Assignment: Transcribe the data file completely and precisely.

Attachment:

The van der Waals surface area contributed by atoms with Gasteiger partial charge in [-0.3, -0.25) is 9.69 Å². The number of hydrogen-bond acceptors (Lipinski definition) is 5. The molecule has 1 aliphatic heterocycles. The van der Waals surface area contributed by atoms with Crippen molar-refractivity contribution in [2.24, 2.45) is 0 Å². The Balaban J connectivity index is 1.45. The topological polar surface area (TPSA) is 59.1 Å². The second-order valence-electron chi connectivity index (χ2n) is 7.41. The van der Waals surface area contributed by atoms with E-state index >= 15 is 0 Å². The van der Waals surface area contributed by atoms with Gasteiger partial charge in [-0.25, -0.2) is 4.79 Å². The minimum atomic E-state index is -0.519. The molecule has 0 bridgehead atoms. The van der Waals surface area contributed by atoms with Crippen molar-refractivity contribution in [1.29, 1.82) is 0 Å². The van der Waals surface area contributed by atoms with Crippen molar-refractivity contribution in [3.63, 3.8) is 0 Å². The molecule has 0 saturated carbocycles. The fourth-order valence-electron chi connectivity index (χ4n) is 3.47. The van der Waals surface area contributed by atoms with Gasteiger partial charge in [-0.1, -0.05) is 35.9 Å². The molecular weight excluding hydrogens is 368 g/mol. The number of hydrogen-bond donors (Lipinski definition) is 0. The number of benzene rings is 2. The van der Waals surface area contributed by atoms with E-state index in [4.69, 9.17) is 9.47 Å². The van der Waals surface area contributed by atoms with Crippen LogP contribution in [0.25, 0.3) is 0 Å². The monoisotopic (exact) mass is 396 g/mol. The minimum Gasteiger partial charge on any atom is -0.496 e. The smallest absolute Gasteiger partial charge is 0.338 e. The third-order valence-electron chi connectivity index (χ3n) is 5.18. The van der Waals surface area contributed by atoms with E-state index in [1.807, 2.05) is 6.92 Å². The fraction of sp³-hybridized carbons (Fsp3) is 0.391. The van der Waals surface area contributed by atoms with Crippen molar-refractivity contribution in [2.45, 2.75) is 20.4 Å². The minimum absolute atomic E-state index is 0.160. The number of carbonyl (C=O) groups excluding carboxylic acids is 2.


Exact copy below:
The van der Waals surface area contributed by atoms with Gasteiger partial charge in [-0.3, -0.25) is 9.69 Å². The number of hydrogen-bond acceptors (Lipinski definition) is 5. The molecule has 1 aliphatic heterocycles. The van der Waals surface area contributed by atoms with Crippen molar-refractivity contribution in [2.24, 2.45) is 0 Å². The Balaban J connectivity index is 1.45. The topological polar surface area (TPSA) is 59.1 Å². The second-order valence-electron chi connectivity index (χ2n) is 7.41. The van der Waals surface area contributed by atoms with E-state index >= 15 is 0 Å². The van der Waals surface area contributed by atoms with Gasteiger partial charge in [-0.25, -0.2) is 4.79 Å². The minimum atomic E-state index is -0.519. The molecule has 0 bridgehead atoms. The van der Waals surface area contributed by atoms with Crippen molar-refractivity contribution in [1.29, 1.82) is 0 Å². The van der Waals surface area contributed by atoms with Crippen molar-refractivity contribution in [3.63, 3.8) is 0 Å². The molecule has 0 saturated carbocycles. The fourth-order valence-electron chi connectivity index (χ4n) is 3.47. The van der Waals surface area contributed by atoms with Gasteiger partial charge in [-0.1, -0.05) is 35.9 Å². The molecular weight excluding hydrogens is 368 g/mol. The number of hydrogen-bond donors (Lipinski definition) is 0. The number of benzene rings is 2. The van der Waals surface area contributed by atoms with E-state index in [4.69, 9.17) is 9.47 Å². The van der Waals surface area contributed by atoms with Crippen LogP contribution in [0.25, 0.3) is 0 Å². The monoisotopic (exact) mass is 396 g/mol. The minimum Gasteiger partial charge on any atom is -0.496 e. The smallest absolute Gasteiger partial charge is 0.338 e. The third-order valence-electron chi connectivity index (χ3n) is 5.18. The van der Waals surface area contributed by atoms with E-state index in [1.807, 2.05) is 6.92 Å². The fraction of sp³-hybridized carbons (Fsp3) is 0.391. The van der Waals surface area contributed by atoms with Crippen molar-refractivity contribution in [2.45, 2.75) is 20.4 Å². The minimum absolute atomic E-state index is 0.160. The number of carbonyl (C=O) groups excluding carboxylic acids is 2.